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What You Need to Know About Hip Dysplasia

What is Hip Dysplasia?

Hip dysplasia is a relatively common skeletal abnormality in large and giant breed dogs, however, it can also be found in small and medium breeds as well. It’s caused by improper growth in the hip joint and can be very painful. 

The hip joint is a ball and socket joint. In this type of joint, the head of one bone rotates freely in a cup-shaped indentation in another bone allowing for a full range of circular movement. In a dysplastic joint, the acetabulum (the socket part of the joint found in the pelvis) is more shallow than in a healthy hip joint. This lack of depth means the ball of the femur doesn’t fit well and results in looseness or laxity in the joint.

Because of this laxity, the ball of the femur scrapes and grinds against the acetabulum, wearing away cartilage and causing severe arthritis as the dog ages.

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What Dogs Get Hip Dysplasia?

Hip dysplasia can affect any type of dog but is most commonly seen in large and giant breeds. Labradors, German Shepards, Rottweilers, Golden Retrievers, and Mastiffs are highly at risk due to breed predispositions to develop the condition. Mixes of any of those breeds are also at risk. 

For owners who purchase their dog from a breeder, especially a large or giant breed that is likely to develop hip dysplasia, there are screenings that can be performed on breeding dogs to ensure they are free from the condition before they are bred. The Orthopedic Foundation for Animals will certify dogs two years old and older as not having hip dysplasia. Owners should ask their breeder if their dogs are OFA certified before purchasing an at risk breed.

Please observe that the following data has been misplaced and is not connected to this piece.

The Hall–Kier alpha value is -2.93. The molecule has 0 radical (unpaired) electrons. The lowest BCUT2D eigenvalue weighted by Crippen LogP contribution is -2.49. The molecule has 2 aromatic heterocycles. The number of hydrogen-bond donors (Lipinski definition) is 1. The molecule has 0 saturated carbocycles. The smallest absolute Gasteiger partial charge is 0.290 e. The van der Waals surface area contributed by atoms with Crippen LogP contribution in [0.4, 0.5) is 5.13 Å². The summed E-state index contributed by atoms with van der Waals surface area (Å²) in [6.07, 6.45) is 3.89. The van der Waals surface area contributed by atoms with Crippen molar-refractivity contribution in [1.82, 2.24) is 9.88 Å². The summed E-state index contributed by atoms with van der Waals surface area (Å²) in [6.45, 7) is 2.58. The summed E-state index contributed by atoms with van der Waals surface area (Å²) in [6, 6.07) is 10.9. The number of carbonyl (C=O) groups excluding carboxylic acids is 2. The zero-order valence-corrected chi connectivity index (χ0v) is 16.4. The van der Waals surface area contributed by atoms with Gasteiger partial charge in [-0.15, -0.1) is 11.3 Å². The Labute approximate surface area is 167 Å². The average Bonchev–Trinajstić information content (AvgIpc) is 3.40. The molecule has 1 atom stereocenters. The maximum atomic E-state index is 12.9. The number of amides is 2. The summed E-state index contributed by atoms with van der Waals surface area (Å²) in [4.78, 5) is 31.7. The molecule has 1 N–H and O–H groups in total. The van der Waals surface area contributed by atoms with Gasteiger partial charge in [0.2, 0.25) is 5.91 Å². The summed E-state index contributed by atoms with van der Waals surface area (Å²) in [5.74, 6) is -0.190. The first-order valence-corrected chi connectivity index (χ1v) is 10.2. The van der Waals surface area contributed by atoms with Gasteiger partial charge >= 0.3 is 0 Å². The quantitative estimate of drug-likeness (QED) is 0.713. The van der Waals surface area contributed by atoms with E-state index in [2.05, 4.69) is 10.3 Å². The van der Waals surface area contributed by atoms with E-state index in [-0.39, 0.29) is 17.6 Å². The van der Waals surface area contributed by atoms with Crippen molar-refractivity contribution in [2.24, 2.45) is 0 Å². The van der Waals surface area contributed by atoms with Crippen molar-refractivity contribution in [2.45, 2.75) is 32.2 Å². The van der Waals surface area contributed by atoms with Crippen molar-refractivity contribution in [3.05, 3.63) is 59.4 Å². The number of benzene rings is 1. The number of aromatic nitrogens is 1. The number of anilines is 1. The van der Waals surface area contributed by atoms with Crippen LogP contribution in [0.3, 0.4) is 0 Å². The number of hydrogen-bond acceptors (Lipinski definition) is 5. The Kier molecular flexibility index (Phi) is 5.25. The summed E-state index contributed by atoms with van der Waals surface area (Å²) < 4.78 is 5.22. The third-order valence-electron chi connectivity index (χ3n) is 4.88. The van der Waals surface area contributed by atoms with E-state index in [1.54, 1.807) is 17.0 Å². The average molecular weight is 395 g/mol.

What are the Symptoms of Hip Dysplasia?

In young dogs, symptoms of hip dysplasia can be hard to detect. A veterinarian can examine the hips and palpate the joint, feeling how the femur interacts with the pelvis. After about 16 weeks of age, radiographs can be performed to check for evidence of the condition. 

According to the Morris Animal Foundation, symptoms in puppies and young dogs can include: 

  • Bunny-hopping gait
  • Rear-leg lameness (in one or both limbs)
  • Difficulty rising
  • Clicking sound from hips when moving or rising
  • Weight shifting to front limbs
  • Inability to exercise for long periods

In older dogs, symptoms more closely resemble arthritis and are commonly chalked up to old age by owners unfamiliar with the condition. Symptoms can include:

  • History of progressive rear limb lameness
  • Lameness after exercise
  • Loss of muscle mass in one or both rear legs
  • Difficulty jumping or climbing stairs
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Can Hip Dysplasia be Cured?

Hip dysplasia cannot be cured and is a progressive disease but it can be managed with medications and therapies designed to ease joint pain and increase cartilage. Pain management with non-steroidal anti-inflammatory (NSAIDs) medications can improve quality of life and help your dog get around without pain. In severe cases, analgesics like gabapentin or mild opioids are added to the treatment protocol. 

In younger dogs, as the dog matures, the body compensates for the condition by adding tissue to the affected joints in an attempt to stabilize the joint. Occasionally, a dog will show symptoms as a juvenile but not as an adult. In cases like this, the hips should still be monitored as it’s likely they will need treatment for the condition in their middle- or senior years.

Surgery is an option for severe cases of hip dysplasia. There are three surgical procedures that can be used: triple pelvic osteotomy (TPO), total hip replacement, and femoral head osteotomy (FHO). All three are invasive surgeries that require extended recovery times and physical therapy. If you are considering surgery for your dog, consult with a surgeon is warranted to discuss your options and whether or not your dog is a good candidate.

Other treatments include:

  • Physical therapy
  • Acupuncture
  • Joint supplements like glucosamine and chondroitin
  • Fatty acid supplements
  • Regular injections to help increase joint fluid

About Kristi Pahr

Kristi Pahr is a long-time writer and former emergency and critical care veterinary technician. As a writer her work has appeared in the New York Times, Washington Post, Parents magazine and many others.

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